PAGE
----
My recent posts about the great COVID19 gun buying spree of March 2020 (especially handguns) elicited some helpful clarifying and corrective tweets from my colleague Trent Steidley (bio below). I don’t know any sociologist as familiar or adept with National Instant Criminal Background Check System (NICS) data as he is.
I am grateful, therefore, that he has written up his thoughts on using caution and sense with NICS data and gun sale spikes. In three separate posts here, he offers some clarifications and alternative takes for those really trying to understand what happened last month.
By Trent Steidley
One, a lot of people went to gun stores, got background checks, and likely bought guns in March 2020 (and the reason for this is certainly because of COVID19, but whether these are new gun buyers afraid of social unrest or current owners afraid of government actions will take time to tell). Two, the majority of these guns sold were handguns.
But there are some narratives in these news stories that we should be cautious about.
NARRATIVE #1: NICS background checks measure all gun sales
No. NICS background checks are a proxy for gun sales. They are not a one-to-one indicator of gun sales, especially in states where private transfers are allowed (a.k.a. the gun show loophole).
Still, any new gun from a factory can only be sold by a Federal Firearms Licensee (FFL), so NICS checks are certainly capturing sales of new guns. NICS checks can indicate relative changes in rates of sales. So NICS numbers are better than nothing.
There is a major problem with NICS data, though, and its one that some news outlets regularly ignore. NICS checks from the FBI include things like background checks for concealed carry licenses. Mother Jones is recently guilty of this. Consider this graphic from their story.
Those numbers only add up if checks for “permits” in Texas (which is likely regular checks by the state on licenses to carry to make sure licenses are still valid) are included from the FBI data. If you include only NICS checks for likely sales (i.e. the FBI says it was explicitly for a firearm sales) the numbers are much smaller, as seen in the graphic I produced shown below.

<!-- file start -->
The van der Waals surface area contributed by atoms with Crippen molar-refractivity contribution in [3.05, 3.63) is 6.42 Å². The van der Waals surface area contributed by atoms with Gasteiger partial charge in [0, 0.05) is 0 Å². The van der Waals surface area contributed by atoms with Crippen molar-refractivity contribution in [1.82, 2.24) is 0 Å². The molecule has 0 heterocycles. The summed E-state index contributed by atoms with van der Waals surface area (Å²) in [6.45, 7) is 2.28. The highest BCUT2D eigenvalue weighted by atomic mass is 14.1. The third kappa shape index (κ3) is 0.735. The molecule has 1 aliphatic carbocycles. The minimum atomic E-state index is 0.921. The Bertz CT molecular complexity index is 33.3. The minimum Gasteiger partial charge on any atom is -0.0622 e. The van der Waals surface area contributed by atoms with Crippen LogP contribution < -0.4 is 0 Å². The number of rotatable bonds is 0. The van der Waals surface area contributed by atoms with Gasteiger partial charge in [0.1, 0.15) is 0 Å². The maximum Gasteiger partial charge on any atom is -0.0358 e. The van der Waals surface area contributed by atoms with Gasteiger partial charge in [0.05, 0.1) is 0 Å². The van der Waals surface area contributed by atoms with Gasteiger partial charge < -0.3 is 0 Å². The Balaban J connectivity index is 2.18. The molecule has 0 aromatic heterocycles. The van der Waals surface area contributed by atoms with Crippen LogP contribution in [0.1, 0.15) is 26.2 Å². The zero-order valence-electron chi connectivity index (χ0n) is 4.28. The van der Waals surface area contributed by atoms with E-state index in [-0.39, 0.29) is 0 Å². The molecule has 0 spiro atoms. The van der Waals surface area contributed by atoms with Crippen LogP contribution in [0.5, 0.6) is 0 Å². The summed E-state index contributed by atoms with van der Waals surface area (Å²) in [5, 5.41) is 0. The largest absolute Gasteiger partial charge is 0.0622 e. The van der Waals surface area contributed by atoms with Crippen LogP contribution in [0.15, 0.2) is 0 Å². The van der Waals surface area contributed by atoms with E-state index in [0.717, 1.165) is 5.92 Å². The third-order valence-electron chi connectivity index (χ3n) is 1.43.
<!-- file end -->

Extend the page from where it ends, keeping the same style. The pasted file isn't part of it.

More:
I’m sure Mother Jones wants to tell their audience a story that gun sales dramatically increased from February to March, but they can still emphasize that increase with accurate data. As is, the Texas numbers are 32% larger in February and 18% larger in March just by letting permit checks look like sales.
Mother Jones also says 3.7 million gun sales happened in March 2020, a wildly high number that again doesn’t exclude these administrative NICS checks. If you remove those checks that were clearly NOT for sales, the estimate is comes down to 2.3 million. Mother Jones is reporting a national number where 39% of those “sales” are not sales at all.
This issue with the administrative NICS checks will only become more important as more people keep applying for concealed carry licenses and states use the NICS system in this way. The unadjusted numbers for more recent and future years will continue to be inflated over past years.
The problem is not hard to fix, though. The FBI NICS data allow analysts to make the adjustment like I did here for Texas. The fact that some news outlets report these numbers without making their own adjustments is misleading, at best. Anecdotally, I have noticed that the New York Times and Washington Post are better at being accurate in this regard than outlets like Mother Jones.
About the Author
Trent Steidley is Assistant Professor in the Department of Sociology and Criminology at the University of Denver. His research seeks to understand how social movements, politics, and the criminal justice system interact to affect policy and criminal justice outcomes in the United States, particularly with regard to firearms. His current research specifically focuses on the determinants and consequences of concealed carry weapons laws in the United States, the determinants of police spending on military equipment, and the determinants of firearm demand in the United States.
Recent publications include:
Malone, Chad and Trent Steidley. 2019. “Determinants of Variation in State Concealed Carry Laws, 1970-2016.” Sociological Forum 34(2).
Steidley, Trent. 2019. “The Effect of Concealed Carry Weapons Laws on Firearm Sales.” Social Science Research 78:1–11.
Steidley, Trent. 2018. “Big Guns or Big Talk? How the National Rifle Association Matters for Conceal Carry Weapons Laws.” Mobilization: An International Quarterly 23(1):101–25.